Height: 6 foot 11
Weight: 240 lbs
Wingspan: 7 foot 1
Zeke Nnaji is one of the more intriguing prospects for the big men projected in the late first round. He isn’t the most offensively gifted, but he is excellent off the ball and has a very high IQ. Nnaji’s floor awareness is very advanced; he always seems to be in the right spots at the right time.
On offense, he operates mostly out of the high post around the free-throw line. Nnaji is a knock-down mid-range shooter but also does a great job attacking the rim from that spot. Nnaji’s ability to be mobile and run the floor is ideal for the modern NBA and for the Toronto Raptors. He can play in the half-court and make an impact without demanding the ball, and he’s also able to be a factor in transition. Hard to stop a team in transition when Siakam and Nnaji are running right to the rim.
Defensively, Nnaji is a reliable rim protector, but more importantly, has great length and athleticism for his position. He defends the high pick and roll better than average because of his range and speed. His size helps him recover quickly, take up space on defense, and defend positions two through five.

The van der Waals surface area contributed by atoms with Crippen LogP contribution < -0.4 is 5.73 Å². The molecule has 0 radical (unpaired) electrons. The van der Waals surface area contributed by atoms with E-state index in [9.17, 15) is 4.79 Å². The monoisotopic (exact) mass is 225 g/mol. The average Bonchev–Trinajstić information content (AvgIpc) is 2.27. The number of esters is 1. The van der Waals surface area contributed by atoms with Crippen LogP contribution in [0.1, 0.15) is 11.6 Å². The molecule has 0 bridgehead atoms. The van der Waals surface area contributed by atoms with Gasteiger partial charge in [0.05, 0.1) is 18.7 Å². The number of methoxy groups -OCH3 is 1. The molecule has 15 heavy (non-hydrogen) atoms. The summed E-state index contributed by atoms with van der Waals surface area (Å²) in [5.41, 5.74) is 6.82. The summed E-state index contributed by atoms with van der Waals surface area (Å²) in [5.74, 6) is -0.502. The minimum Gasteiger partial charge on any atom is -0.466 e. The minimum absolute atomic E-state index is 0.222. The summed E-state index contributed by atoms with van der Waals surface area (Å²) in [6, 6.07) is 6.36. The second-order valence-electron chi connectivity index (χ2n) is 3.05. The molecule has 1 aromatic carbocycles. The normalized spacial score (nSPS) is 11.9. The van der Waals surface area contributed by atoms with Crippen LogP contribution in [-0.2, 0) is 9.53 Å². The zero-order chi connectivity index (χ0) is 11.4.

Nnaji’s most desirable trait is his ability to play off-ball and still make an impact. He scores just over 25% of his points, cutting to the basket or cutting to open space. That means that Nnaji does not require the ball in his hands to contribute offensively. Whether that’s being a screener in the pick and roll, or cutting to open spots to space the floor properly, Nnaji’s ability to play the game without demanding the ball makes him a really nice complimentary piece.
3. Udoka Azubuike (Kansas)
Height: 7 foot 0
Weight: 270 lbs
Wingspan: 7 foot 7